• Acetaminophen –  Read all cold medicine package labels. Do not take more than one drug that contains acetaminophen. Taking too much acetaminophen can damage your liver. Acetaminophen doses should not exceed 4 grams per day. Individuals with liver damage or liver problems should not exceed 2 grams of acetaminophen per day.
  • Antibiotics – are sometimes used to treat upper respiratory infections if a bacterial infection is suspected or diagnosed. These conditions may include strep throat, bacterial sinusitis, or epiglottitis. Antivirals may occasionally be recommended by doctors in patients who are immunocompromised (poor immune system). The treating doctor can determine which antibiotic would be the best option for a particular infection.
  • Nonsteroidal anti-inflammatory drugs  – such as ibuprofen (Motrin, Advil) can be used for body aches and fever.
  • Antihistamines –  such as diphenhydramine (Benadryl) are helpful in decreasing nasal secretions and congestions.
  • Nasal ipratropium  – (topical) can be used to diminish nasal secretions.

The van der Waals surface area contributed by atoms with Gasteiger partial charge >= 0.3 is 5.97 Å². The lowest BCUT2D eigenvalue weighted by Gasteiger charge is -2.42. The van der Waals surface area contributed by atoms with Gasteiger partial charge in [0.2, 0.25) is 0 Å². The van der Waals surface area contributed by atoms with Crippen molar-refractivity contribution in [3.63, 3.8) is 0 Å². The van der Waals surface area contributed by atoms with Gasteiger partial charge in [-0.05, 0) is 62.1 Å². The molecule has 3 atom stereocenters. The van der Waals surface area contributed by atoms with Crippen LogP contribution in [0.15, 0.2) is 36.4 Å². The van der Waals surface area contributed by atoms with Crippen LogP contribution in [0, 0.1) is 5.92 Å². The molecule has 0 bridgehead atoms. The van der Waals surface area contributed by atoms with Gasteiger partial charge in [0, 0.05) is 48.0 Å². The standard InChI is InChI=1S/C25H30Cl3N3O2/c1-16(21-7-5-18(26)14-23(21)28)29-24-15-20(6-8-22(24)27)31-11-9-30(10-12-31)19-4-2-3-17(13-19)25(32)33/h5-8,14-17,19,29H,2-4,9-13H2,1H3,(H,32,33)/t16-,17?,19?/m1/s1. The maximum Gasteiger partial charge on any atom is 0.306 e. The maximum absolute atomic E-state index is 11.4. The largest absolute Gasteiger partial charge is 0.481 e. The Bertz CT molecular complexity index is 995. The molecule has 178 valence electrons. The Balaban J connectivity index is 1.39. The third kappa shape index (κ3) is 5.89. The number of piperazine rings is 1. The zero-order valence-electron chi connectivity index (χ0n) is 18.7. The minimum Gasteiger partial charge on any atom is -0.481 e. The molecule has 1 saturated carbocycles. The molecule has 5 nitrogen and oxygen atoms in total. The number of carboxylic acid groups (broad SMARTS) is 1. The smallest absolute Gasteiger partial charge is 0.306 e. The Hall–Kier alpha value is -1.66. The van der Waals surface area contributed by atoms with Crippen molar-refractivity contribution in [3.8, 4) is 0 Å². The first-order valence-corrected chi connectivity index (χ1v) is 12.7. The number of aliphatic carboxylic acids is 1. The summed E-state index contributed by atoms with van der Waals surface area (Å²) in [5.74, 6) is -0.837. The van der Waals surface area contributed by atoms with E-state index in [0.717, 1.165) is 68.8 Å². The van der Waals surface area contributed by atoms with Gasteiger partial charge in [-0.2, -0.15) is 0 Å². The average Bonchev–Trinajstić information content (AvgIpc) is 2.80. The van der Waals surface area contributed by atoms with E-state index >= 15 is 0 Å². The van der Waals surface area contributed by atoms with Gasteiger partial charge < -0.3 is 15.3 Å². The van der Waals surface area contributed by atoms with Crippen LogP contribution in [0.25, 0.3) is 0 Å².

• Cough medications – (antitussives) can be used to reduce a cough. Many cough medications are commercially available such as dextromethorphan, guaifenesin (Robitussin), and codeine all have shown benefits in reducing cough in upper respiratory infections.
  • Target likely organisms with first-line drugs – Amoxicillin, Amoxicillin/Clavulanate
  • Use shortest effective course – Should see improvement in 2–3 days. Continue treatment for 7 days after symptoms improve or resolve (usually a 10–14-day course).
  • Honey – can be used in reducing cough.
  • Steroids  – such as dexamethasone  and prednisone orally  are sometimes used to reduce inflammation of the airway passage and decrease swelling and congestion.
  • Decongestants – such as pseudoephedrine oral, phenylephrine  can be used to reduce nasal congestion (generally not recommended in children less than 2 years of age and not recommended for individuals with high blood pressure).
  • Oxymetazoline –  nasal solution is a decongestant, but should only be used for short-term.
  • Combination medications containing many of these components are also widely available over the counter.

To ease the discomfort from specific cold and flu symptoms, consider using the following types of OTC medicines

  • To reduce fever and pain — analgesics- Acetaminophen is generally preferred. Ibuprofen or naproxen is also commonly used. Aspirin should be avoided due to its risk of developing Reye’s syndrome. (Reye’s syndrome is a condition that affects all body organs and is most harmful to the brain and liver.)